The amazing Dropbox can sync just about everything, so why not your music? Well, if you use an iTunes-like app it will cause conflicts with your library files. Basically, you can't have a copy of iTunes running on your laptop when you open it up on your desktop. Fortunately, we've devised a way around this and have an entire guide explaining the process. It's not perfect and requires a little light scripting to help you avoid those conflicts, but it will work. If you don't use iTunes or another library file-creating music player, you can just dump everything in Dropbox without much concern. It can handle files and folders pretty much better than anything else.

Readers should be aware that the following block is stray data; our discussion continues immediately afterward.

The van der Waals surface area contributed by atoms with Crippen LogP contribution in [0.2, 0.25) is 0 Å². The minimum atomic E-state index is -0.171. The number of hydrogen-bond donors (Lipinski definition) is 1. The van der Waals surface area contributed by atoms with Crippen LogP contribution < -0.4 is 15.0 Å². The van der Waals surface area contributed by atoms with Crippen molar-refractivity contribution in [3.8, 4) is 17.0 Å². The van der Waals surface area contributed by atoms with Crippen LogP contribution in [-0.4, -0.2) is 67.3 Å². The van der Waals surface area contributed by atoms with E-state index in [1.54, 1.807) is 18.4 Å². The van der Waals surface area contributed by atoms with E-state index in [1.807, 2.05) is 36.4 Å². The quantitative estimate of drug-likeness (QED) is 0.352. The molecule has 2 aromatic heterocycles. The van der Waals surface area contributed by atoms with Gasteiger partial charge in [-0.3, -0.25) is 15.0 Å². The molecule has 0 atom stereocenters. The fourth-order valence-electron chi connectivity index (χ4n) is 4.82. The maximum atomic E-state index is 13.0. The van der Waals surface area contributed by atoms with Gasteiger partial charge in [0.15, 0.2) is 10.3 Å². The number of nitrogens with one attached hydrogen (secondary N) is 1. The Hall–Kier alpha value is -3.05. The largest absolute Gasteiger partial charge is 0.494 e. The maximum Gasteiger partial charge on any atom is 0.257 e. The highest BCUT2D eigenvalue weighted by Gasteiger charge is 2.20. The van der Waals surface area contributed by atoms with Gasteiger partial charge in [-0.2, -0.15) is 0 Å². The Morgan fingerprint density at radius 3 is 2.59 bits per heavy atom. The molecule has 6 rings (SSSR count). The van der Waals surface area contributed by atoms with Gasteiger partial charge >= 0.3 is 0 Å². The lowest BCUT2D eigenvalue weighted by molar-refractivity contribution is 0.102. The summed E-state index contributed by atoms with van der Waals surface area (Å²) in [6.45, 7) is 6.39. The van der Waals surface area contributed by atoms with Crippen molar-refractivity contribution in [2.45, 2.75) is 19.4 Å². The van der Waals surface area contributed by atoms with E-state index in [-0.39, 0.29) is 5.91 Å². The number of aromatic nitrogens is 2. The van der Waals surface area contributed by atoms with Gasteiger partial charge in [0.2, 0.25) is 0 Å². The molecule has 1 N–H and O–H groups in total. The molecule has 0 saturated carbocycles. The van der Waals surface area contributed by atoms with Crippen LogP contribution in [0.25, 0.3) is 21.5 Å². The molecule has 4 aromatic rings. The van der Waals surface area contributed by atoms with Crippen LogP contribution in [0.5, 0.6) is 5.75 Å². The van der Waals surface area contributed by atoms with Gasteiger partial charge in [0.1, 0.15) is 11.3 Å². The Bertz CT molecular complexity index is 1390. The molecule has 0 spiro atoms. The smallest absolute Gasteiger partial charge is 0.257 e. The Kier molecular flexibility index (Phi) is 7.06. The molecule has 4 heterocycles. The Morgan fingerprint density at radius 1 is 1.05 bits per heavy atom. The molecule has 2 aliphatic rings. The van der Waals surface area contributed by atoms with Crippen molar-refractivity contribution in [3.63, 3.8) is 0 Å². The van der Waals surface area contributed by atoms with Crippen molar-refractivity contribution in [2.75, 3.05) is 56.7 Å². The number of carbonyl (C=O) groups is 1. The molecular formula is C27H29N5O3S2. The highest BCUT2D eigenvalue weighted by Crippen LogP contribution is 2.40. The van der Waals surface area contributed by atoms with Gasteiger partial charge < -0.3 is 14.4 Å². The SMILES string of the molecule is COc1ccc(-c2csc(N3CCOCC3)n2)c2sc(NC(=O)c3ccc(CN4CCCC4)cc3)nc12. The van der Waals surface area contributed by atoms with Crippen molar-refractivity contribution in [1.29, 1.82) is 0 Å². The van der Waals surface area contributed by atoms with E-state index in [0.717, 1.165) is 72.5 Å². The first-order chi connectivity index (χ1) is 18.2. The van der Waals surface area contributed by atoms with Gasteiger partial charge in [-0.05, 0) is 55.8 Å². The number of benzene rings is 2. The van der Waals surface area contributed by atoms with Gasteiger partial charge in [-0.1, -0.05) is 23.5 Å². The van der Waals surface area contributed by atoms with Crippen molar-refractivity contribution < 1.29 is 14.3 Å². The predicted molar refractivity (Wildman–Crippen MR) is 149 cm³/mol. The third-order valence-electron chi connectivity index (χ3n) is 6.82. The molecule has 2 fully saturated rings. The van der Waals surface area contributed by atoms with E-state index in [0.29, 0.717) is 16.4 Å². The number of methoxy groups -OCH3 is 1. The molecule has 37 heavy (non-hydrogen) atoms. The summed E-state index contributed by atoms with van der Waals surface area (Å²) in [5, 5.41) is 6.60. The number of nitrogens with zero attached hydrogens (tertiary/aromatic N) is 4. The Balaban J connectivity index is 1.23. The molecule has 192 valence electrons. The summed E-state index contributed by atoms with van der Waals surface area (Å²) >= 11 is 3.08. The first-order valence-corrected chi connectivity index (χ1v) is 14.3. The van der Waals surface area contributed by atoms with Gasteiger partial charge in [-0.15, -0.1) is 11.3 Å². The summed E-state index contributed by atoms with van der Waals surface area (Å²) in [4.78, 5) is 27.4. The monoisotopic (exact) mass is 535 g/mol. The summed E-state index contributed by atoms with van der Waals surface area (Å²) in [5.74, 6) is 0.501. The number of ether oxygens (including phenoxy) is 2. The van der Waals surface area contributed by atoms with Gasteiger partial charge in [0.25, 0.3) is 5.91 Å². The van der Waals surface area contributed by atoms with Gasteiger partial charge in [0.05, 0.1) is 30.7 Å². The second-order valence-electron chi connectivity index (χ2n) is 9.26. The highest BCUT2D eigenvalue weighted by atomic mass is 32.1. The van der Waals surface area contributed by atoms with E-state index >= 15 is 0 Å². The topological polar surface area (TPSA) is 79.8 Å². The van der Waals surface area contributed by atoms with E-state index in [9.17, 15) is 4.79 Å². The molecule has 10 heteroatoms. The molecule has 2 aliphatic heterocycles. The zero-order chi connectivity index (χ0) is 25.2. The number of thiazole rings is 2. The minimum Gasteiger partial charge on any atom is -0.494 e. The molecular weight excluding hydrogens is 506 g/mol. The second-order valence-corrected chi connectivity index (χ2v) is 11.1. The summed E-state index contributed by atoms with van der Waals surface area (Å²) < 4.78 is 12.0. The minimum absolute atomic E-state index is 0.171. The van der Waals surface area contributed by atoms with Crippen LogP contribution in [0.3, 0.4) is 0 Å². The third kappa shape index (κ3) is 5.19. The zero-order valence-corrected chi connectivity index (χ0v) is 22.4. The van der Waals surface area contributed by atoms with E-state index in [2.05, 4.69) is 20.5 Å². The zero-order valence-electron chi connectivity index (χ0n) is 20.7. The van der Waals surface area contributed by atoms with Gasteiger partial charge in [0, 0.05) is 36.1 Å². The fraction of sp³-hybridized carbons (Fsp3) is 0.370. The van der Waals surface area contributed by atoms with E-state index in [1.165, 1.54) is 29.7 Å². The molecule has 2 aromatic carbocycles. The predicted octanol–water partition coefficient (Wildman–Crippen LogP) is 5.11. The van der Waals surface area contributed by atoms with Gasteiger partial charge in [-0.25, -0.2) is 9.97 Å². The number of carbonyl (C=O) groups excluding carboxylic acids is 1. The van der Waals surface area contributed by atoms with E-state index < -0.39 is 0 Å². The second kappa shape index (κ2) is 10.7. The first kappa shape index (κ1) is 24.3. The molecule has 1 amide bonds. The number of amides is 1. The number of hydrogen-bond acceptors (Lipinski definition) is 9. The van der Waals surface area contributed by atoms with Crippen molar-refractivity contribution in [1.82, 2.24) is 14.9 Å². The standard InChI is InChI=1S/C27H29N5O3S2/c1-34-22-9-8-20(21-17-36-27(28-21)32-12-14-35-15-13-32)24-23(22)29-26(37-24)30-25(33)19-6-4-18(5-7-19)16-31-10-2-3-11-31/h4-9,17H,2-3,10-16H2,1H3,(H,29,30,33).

The major downside to using Dropbox is the cost. If you can maintain a music collection under 100GB, you'll pay $100 year or $10 per month. While that's not a huge cost commitment, it's a lot to just sync your music. If you have an intensely gigantic collection, it'll cost you more. If you just want to sync music, you may prefer Google Drive. At half the cost, you can store a lot more for less. That said, Dropbox has a lot of awesome features in addition to sync and if you use it for that you might not want to switch. Either way, you can make it happen at a cost.